Writing

I have written quite a few articles and essays over the years, that are mostly posted online, but are scattered widely. So tonight I created an index to all my writing.

New K5 Article In The Works

I discuss my plans for an upcoming kuro5hin article in my k5 diary.

It will be about happiness.

Spring is in the Air!

I was incredulous to hear it was the first day of Spring a few days ago. It was still bitterly cold and there were several inches of snow left on the ground.

But today it is sunny and, while not warm, I could go outside comfortably in a sweater.

I don't think I mentioned it here before, but Bonita got me a guitar for Christmas. I had mentioned in the Fall that I'd like to learn an instrument more portable than a piano. I've been working through a beginning guitar book, and can play some simple songs like Yankee Doodle.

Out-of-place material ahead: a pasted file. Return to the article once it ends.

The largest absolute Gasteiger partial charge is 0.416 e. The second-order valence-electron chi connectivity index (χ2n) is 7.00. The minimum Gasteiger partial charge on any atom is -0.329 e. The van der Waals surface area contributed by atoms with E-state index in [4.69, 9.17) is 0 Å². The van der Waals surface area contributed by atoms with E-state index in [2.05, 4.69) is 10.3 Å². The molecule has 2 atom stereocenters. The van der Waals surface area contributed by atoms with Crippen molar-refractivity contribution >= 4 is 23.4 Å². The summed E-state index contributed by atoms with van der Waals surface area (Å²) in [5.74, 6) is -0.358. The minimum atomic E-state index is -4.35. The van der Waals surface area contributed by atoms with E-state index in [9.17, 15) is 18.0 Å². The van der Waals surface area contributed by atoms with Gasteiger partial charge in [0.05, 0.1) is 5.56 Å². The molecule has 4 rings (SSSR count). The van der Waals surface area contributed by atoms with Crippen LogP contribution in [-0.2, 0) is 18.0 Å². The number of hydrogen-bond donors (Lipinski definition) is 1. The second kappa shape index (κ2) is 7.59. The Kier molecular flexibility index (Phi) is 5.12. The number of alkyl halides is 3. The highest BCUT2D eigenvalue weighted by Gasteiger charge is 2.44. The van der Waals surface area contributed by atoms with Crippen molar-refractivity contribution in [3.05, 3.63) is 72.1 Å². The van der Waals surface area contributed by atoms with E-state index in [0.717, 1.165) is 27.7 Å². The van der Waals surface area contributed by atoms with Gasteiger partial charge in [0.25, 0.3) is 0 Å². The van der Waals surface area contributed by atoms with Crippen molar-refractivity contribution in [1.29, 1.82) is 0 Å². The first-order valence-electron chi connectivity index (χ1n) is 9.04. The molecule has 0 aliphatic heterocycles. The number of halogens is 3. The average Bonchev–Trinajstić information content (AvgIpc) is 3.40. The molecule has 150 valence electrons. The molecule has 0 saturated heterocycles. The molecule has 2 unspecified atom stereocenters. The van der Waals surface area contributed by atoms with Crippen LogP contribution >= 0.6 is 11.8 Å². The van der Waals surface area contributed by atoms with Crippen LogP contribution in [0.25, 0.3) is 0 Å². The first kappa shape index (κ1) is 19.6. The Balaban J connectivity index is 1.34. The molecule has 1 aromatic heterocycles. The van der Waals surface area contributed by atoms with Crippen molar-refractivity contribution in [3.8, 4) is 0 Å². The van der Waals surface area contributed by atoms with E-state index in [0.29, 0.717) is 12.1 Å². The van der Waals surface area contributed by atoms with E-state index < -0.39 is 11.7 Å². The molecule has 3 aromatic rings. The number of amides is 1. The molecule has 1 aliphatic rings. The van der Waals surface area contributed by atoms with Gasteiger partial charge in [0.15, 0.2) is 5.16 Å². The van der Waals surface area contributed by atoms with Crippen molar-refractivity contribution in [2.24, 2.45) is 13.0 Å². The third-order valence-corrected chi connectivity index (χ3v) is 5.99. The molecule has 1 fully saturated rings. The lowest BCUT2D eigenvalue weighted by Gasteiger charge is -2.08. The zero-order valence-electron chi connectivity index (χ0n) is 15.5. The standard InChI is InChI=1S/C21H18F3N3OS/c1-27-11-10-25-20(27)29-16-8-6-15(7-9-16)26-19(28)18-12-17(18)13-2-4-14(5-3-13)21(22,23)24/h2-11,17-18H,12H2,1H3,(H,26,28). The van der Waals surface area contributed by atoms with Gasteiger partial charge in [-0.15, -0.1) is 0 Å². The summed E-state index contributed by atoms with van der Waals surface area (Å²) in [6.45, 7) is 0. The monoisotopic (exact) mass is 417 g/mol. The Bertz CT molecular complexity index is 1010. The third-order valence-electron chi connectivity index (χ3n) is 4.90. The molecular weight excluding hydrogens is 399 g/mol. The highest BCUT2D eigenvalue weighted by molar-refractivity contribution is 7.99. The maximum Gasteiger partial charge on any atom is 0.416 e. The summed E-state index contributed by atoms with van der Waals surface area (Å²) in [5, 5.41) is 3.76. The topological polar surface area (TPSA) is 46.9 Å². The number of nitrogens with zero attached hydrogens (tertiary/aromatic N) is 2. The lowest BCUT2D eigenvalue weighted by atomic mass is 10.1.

So today I sat out on the front porch and practiced my guitar. It was joyous.

With the coming of each winter, I am always entranced to see the first snowfall, but by the end of it I am always very weary and eager to see the Spring.

It's a good day today.

24 Mar 2004 (updated 24 Mar 2004 at 22:28 UTC) »
Recommend a Digital Camera?

My wife wants a digital camera for various reasons. I've put off buying one for quite some time because cameras as fancy as I would like, to prefer them over film cameras, are still very expensive. But my wife has proposed we get an inexpensive one for her use, and I get my fancy one later.

But still I will be using it sometimes. There is one feature I absolutely require in a digital camera, that is surprisingly hard to find - the option to take uncompressed images.